The pound stores are also taking bigger stores sized between 10,000 square feet and 15,000 sq ft, compared to outlets of around 5,000 sq ft previously, says King Sturge.

The single-price retailers have also benefited from being able to snap up cheap stock left behind by collapsed chains. Mr Crossley says: "Every time a retailer goes bust that stock has to go somewhere. It creates a massive amount of stock that they can sometimes buy for 20p in the pound. If you have lots of stores and a huge amount of stock, it is happy days for the pound shops."

But both Poundland and 99p Stores have sophisticated business models. For instance, they constantly evolve their offer, partly responding to changes in inflation.

Poundland has also moved aggressively into food, such as sandwiches and two litres of milk, and its impact is thought to have prompted a range of single-price products sold by the likes of Asda. But overall, Mr de Mello says the pound shops pose the biggest threat to retailers of commodity health and beauty products and gift cards, such as Superdrug and Clinton Cards, respectively.

Certainly, Mr Lalani says, 99p Stores' offer of branded lines and some own-label products has attracted a growing army of middle-class shoppers during the downturn.

He says: "If you are on income support and really struggling your situation might not have changed, but if you are middle class and have taken out a second mortgage, extension on your house or bought a new car you have to look into different areas where you can find commodity products cheaper."

But Mr de Mello strikes a cautionary tone on the pound shops over the coming years. "There could be problems if they have taken on too many stores. I can see a tipping point in three years' time in terms of growth slowing." He says a key threat will be the continuing expansion of the supermarkets, particularly into smaller-format stores.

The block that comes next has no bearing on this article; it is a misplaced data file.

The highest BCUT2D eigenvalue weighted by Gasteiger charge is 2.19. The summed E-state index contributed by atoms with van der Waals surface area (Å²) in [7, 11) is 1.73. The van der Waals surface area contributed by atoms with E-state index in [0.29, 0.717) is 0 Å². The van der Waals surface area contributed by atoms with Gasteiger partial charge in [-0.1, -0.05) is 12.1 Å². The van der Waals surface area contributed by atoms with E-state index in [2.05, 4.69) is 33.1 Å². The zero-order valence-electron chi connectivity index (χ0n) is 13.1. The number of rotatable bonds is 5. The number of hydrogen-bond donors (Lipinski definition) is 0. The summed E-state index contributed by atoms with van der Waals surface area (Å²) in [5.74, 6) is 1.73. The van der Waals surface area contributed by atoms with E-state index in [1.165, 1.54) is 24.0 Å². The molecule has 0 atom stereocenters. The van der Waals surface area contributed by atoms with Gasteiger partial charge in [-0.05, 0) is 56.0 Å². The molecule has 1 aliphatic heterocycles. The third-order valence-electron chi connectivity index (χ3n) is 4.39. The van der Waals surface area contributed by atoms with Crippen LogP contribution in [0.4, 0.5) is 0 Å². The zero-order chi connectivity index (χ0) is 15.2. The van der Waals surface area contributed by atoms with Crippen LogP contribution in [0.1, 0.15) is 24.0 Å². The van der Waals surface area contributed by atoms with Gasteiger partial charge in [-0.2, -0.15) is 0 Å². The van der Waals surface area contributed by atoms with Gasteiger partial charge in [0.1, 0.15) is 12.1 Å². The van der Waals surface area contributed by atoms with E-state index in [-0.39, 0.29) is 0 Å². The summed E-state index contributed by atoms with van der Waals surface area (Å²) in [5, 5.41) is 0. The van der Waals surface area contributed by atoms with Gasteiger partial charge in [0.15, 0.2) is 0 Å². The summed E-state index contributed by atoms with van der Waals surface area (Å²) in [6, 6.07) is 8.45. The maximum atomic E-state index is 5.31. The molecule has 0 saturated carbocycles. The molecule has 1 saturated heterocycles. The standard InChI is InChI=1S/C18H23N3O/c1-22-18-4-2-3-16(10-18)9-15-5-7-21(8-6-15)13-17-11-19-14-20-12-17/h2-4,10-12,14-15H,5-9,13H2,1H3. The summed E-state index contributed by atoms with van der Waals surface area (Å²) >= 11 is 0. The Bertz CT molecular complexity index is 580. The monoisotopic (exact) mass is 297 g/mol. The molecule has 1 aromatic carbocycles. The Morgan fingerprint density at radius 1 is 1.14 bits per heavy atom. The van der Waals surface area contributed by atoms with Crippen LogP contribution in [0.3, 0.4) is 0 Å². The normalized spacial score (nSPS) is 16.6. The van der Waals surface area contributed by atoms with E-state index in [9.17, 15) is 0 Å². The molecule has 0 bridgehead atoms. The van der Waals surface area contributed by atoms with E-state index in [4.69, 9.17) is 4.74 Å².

Pound shops are also likely to come up against further resistance from councils, some of whom have already protested that their bright fascias lower the tone of their high street. But for the time being the big single-price chains are on a roll and look set to continue powering ahead.

Coining it in: Who's who in the 'fixed price' sector

99p STORES

The growth of 99p Stores has been nothing short of meteoric. It was founded by entrepreneur Nadir Lalani in 2001, but as recently as 2005 had just nine shops. The single-price chain now has 126 stores and plans to hit 200 this year. Co-founder Hussein Lalani said the Woolworth estate represented a "fantastic opportunity". He says: "It was just a mad grab." While it sells primarily branded lines, such as Pepsi and Kit-Kat, it also offer own-label products, including its Deli Fresh Virgin Olive Oil. Mr Lalani stresses it was growing before the recession, but admits the availability of cheap property has fuelled its growth.



Poundstretcher

Poundstretcher has not matched the expansion story of its discouunt retail rivals during the recession. In contrast to 99p Stores and Poundland, Poundstretcher is not a single-price retailer and some of its products sell for more than £100. However, it opened just four net new stores last year, taking its total to 315. The group – and half of its fascias – were known as Instore until it was bought out by the cash and carry group Crown Crest last summer. It is now reverting all its Instore fascias back to the original Poundstretcher brand.



Poundland The 254-store retailer revealed that its underlying festive sales jumped by 4.4 per cent for the five weeks to 3 January. Poundland has been owned by the private equity firm Advent International since 2002, but the timing of a sale is unclear. Jim McCarthy, the chief executive, took the helm in 2006 after leaving Sainsbury's.